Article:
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Victims of sexual assault should not be discriminated at their workplace. Below are resources for victims in regards to employment rights.

Victims Economic Security and Safety Act (VESSA)

In August 2003, VESSA became law in Illinois. VESSA protects the workplace rights of employees who are victims of domestic or sexual violence as well as the rights of employees who have family or household members who are victims of domestic or sexual violence. VESSA is intended to help employees keep their jobs and stay safe. VESSA specifically provides:

  • Entitlement to unpaid, job-guaranteed leave. VESSA allows eligible employees to take up to 12 weeks of unpaid leave from work during any 12-month period to address domestic violence, dating violence, sexual assault or stalking.
  • Employment sustainability. VESSA prohibits employers from refusing to hire, discharging, harassing or otherwise discriminating against applicants and employees with respect to compensation, terms, conditions, or privileges of employment based on the applicants` or employees` status as a victim of domestic violence, dating violence sexual assault or stalking.
  • Enforcement. VESSA is administered and enforced by the Illinois Department of Labor. A complaint must be filed within three years after the alleged violation occurred. An employee may recover damages including lost wages and employment benefits, as well as attorney fees, and other relief such as reinstatement and promotion.

Illinois Human Rights Act (IHRA)

Sexual harassment, which includes sexual assault, is unlawful workplace behavior. The IHRA defines sexual harassment as any unwelcome sexual advances or requests for sexual favors or any conduct of a sexual nature when (1) submission to such conduct is made either explicitly or implicitly a term or condition of an individual's employment, (2) submission to or rejection of such conduct by an individual is used as the basis for employment decisions affecting such individual, or (3) such conduct has the purpose or effect of substantially interfering with an individual's work performance or creating an intimidating, hostile or offensive working environment.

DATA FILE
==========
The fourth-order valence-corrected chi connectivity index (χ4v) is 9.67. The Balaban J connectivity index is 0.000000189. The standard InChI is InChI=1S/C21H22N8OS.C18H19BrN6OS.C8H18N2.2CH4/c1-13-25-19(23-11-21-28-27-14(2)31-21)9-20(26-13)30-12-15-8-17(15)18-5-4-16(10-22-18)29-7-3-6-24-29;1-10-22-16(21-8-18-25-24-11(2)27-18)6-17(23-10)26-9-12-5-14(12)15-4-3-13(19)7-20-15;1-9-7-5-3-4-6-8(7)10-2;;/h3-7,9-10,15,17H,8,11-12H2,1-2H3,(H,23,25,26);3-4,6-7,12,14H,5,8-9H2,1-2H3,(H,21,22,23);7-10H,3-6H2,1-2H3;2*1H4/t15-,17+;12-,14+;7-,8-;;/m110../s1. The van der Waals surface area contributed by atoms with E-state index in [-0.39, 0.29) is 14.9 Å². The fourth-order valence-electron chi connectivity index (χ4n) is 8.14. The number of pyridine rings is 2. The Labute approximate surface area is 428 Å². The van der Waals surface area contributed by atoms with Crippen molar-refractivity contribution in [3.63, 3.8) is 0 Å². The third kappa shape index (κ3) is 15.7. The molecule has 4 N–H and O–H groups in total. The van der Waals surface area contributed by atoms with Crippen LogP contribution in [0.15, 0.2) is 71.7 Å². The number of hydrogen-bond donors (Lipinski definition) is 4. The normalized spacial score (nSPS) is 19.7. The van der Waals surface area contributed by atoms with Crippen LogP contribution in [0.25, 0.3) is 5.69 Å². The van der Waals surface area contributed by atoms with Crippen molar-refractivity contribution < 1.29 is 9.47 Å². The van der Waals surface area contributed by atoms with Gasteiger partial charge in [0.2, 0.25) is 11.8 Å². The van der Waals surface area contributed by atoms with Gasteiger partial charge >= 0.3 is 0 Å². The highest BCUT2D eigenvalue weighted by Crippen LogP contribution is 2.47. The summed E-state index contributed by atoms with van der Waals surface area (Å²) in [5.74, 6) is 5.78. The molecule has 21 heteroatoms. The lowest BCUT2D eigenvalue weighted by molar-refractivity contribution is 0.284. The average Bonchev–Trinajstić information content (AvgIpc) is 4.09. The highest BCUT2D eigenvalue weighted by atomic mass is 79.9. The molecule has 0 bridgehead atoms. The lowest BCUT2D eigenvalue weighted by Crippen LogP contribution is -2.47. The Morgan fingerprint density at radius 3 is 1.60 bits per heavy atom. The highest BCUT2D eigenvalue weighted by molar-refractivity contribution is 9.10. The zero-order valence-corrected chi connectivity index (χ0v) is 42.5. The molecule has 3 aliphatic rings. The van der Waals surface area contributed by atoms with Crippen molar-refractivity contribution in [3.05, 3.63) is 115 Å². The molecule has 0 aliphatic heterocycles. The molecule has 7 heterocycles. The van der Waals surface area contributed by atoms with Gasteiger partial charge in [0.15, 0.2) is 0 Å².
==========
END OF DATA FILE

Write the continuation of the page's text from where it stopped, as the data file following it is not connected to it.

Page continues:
The IHRA also requires employers to conduct annual sexual harassment prevention training for all employers. Claims for workplace sexual harassment may be filed with the Illinois Department of Human Rights (IDHR).

IHRA Employment Discrimination Law

IDHR Employment Charge Information

Sexual Harassment Prevention Training Program

FAQ for Sexual Harassment Prevention Training

Other Information

  • Women Employed - Women Employed is a not-for-profit organization that works to expand the educational and employment rights of women. Their website offers information and resources regarding women's rights in the workplace and information about sexual harassment.

Find a crisis center near you.

ICASA member rape crisis centers are located across Illinois and provide services to approximately 98% of the state's population.

Contact with an ICASA center is completely confidential.

Illinois Coalition Against Sexual Assault (ICASA)

100 North 16th Street, Springfield, IL 62703 USA

Phone: +1 217-753-4117 • Fax: (217) 753-8229

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